6 Marvelous Hikes in Montana - Go Wandering

6 Marvelous Hikes in Montana

By Shannon Alfes |
6 Marvelous Hikes in Montana
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Hiking is known to cleanse the mind, free the spirit and mold the body. Montana has grown a reputation for being one of the top hiking destinations on the globe today. Ensure you don't miss this experience next time you pass through Montana or plan a vacation in the state.

The western half of Montana is characterized by numerous mountain ranges, whereas the eastern is mainly prairie terrain and badlands with more (albeit smaller) mountain ranges found throughout the state. The famous Rocky Mountains are located in Montana.

Montana has a couple of "unofficial" nicknames which describe it best, most notably; The Treasure State, Big Sky, The Last Best Place, and Land of the Shining Mountains. A whopping 13 million annual tourists visit Glacier National Park, Yellowstone National Park, Beartooth Highway, Flathead Lake, Big Sky Resort, among other attractions each year.

Top 6 hiking trails to look out for in Montana

Montana is a top-tier destination for tourists that come from various corners of the globe as many seek to catch a glimpse of this vast mountainous state. From the great hiking trails in Glacier National Park to the wild Big Sky adventures, Montana embodies rugged hiking trails worth the experience. Montana is a place for everyone, from the hard-core backcountry treks and challenging day hikes to family-friendly nature, wildlife, and history walks. It is a well-endowed region that suits every tourist.

The western part of the state is filled with wild natural spaces and hundreds of hiking trails along its iconic Rocky Mountain terrain. The vast number of natural forests on the western half is the top hotspots for great hiking trails, partially boosted by the giant cedars in Kootenai National Forest. In addition, there is massive traffic at the ice caves found here. These are in Helena-Lewis and Clark National Forest and the Crazy Mountains in Custer Gallatin National Forest. Montana being a less populated state boosts abundance in public space. For example, Glacier National Park, also known as the Crown of the Continent, has over 700 miles of hiking routes.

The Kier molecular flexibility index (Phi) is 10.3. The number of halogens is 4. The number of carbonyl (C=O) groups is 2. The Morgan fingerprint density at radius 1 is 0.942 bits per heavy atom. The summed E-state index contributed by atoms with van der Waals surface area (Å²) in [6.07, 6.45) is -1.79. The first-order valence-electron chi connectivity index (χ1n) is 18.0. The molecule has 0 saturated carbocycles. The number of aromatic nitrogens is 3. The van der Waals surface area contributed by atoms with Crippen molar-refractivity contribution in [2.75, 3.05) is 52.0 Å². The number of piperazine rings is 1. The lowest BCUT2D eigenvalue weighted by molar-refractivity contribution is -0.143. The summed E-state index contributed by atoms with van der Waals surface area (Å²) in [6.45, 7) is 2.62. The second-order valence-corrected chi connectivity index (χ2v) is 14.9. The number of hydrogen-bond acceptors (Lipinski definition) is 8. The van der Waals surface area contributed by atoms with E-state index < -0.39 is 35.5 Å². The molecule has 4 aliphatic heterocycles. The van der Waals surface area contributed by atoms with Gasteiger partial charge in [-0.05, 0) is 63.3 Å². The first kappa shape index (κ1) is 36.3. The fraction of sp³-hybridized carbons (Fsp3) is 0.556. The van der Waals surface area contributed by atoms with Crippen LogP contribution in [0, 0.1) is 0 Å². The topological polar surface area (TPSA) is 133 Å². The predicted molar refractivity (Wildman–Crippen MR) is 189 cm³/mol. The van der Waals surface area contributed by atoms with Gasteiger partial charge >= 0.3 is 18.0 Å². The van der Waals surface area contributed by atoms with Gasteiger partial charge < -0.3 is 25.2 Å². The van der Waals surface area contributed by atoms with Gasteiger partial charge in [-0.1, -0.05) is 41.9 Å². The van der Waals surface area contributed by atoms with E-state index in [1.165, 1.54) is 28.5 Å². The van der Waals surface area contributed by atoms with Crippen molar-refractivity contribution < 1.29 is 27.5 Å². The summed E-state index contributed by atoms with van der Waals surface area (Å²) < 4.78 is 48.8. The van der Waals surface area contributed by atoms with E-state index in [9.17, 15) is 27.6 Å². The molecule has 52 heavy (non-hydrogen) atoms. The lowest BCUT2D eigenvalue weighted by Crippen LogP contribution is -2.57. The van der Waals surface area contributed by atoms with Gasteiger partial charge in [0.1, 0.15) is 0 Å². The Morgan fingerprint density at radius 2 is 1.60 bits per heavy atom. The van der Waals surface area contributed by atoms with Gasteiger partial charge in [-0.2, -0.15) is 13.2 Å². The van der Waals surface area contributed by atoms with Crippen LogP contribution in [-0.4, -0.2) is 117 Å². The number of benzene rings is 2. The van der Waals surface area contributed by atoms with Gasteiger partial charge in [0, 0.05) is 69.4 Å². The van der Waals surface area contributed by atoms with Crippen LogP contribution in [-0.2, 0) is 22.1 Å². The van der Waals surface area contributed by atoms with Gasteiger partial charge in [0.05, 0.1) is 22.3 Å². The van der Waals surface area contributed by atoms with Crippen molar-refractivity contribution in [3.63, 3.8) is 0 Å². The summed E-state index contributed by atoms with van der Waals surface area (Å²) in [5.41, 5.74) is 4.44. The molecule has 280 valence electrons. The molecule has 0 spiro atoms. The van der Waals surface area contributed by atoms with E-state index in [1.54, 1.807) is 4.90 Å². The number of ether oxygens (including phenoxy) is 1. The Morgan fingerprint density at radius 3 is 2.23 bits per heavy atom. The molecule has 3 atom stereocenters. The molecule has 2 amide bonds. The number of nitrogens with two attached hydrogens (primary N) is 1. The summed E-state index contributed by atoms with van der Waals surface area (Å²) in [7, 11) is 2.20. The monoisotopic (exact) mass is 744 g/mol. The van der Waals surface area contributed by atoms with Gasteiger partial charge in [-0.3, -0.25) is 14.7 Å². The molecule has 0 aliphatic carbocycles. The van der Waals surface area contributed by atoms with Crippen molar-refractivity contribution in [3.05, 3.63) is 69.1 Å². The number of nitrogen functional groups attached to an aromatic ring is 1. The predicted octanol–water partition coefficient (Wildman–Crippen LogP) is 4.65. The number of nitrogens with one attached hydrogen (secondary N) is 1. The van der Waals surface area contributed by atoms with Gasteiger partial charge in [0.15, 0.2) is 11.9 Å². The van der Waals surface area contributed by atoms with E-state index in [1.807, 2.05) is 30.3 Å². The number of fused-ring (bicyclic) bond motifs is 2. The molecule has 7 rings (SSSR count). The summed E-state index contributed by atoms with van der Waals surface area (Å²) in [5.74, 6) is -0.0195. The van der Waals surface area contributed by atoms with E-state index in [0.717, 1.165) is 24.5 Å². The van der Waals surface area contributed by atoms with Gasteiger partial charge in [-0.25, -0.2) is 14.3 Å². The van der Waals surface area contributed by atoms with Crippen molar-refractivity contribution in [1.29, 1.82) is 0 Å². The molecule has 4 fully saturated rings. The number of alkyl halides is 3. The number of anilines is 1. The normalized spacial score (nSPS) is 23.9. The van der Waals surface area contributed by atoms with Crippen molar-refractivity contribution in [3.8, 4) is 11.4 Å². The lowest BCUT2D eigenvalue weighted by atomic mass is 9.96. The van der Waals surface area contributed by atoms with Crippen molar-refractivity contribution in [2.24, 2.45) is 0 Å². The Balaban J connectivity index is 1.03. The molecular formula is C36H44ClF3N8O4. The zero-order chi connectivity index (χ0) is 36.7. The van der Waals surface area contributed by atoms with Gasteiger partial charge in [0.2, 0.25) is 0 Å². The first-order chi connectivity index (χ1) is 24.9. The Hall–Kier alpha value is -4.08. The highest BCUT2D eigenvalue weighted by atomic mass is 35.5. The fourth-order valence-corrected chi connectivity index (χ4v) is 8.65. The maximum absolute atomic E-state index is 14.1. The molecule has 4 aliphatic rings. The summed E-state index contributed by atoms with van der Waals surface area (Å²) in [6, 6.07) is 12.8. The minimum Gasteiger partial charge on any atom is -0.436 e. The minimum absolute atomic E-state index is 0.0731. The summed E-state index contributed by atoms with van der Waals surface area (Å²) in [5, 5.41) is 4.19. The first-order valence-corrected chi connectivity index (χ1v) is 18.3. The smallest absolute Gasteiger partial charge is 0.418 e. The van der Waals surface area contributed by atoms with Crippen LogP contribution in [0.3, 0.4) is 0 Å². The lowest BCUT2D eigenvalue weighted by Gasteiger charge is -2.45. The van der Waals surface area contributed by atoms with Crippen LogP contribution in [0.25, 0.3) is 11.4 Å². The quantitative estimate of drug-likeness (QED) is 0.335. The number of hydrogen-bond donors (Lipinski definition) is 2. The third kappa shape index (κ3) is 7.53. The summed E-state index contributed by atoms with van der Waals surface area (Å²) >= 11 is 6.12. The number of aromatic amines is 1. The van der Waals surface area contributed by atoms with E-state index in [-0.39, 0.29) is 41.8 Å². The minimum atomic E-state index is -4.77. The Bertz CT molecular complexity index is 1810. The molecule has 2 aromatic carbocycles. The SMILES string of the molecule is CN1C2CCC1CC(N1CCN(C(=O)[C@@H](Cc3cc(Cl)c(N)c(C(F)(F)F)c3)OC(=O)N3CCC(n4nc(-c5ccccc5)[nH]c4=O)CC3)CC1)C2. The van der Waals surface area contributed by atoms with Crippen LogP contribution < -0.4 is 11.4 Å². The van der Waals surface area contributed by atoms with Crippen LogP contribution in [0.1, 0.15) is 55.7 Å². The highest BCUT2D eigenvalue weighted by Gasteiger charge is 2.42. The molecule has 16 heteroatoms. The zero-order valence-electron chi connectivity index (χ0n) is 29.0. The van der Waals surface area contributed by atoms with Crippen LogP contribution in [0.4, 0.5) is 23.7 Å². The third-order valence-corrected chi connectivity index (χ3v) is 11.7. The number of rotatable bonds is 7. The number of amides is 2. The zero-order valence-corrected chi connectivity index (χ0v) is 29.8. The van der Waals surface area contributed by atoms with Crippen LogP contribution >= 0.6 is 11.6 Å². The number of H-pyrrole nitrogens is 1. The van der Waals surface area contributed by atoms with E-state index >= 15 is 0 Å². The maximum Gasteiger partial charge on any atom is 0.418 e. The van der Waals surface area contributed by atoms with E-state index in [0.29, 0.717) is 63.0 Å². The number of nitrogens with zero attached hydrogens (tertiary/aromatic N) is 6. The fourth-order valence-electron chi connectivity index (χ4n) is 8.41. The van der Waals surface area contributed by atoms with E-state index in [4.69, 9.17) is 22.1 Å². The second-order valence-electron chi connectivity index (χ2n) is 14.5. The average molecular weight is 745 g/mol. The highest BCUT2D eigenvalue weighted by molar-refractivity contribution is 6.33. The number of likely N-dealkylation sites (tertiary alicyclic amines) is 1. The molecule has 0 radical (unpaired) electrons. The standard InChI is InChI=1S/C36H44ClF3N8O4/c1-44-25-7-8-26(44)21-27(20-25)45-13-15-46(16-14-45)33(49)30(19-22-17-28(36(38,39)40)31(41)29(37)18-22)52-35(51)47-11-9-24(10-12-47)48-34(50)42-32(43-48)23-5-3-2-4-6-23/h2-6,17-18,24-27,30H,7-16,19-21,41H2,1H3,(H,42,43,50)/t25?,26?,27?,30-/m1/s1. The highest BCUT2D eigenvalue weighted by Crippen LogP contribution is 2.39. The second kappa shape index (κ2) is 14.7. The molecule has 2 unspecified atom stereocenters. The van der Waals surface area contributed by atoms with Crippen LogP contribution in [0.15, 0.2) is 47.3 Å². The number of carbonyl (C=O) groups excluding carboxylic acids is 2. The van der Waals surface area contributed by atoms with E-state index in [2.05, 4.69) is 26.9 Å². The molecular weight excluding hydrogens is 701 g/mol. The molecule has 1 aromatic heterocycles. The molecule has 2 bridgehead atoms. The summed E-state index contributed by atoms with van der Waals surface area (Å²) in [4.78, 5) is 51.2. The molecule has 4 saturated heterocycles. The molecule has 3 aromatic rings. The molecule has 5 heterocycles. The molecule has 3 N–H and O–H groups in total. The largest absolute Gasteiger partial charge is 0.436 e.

1. Ross Creek Cedars Scenic Area

The far northwest part of Montana, near the Idaho border and within the Kootenai National Forest, the Ross Creek Cedars Scenic Area is home to trees that come close to 1000 years in age. You can hike under a thick canopy of gigantic western cedars, with some towering to a height of 175 feet. The 100-acre rainforest area protects giant trees on an accessible nature trail, starts from the parking area, and crosses Ross Creek while looping through part of the grove. One of the top ways to experience the Ross Creek Cedars is by taking a self-guided hike along the Ross Creek Nature Trail. To enjoy it extensively, Ross Creek Trail continues from the grove for over 4 remarkable miles.

  1. Helena-Lewis and Clark National Forest

About 30 miles south of Lewistown, there is an extensive snowy mountain range within central Montana. This unique trail also has year-round ice caves that are accessible and open to tourists. Crystal Lake Campground often being the start point, the course is said to ascend over 2,200 feet in the first three miles before traversing the flat top of the Snowy Crest to the ice caves. Along with the slippery interiors of these caves, illustrious views of the surrounding mountain ranges such as the Crazy Mountain can be spotted.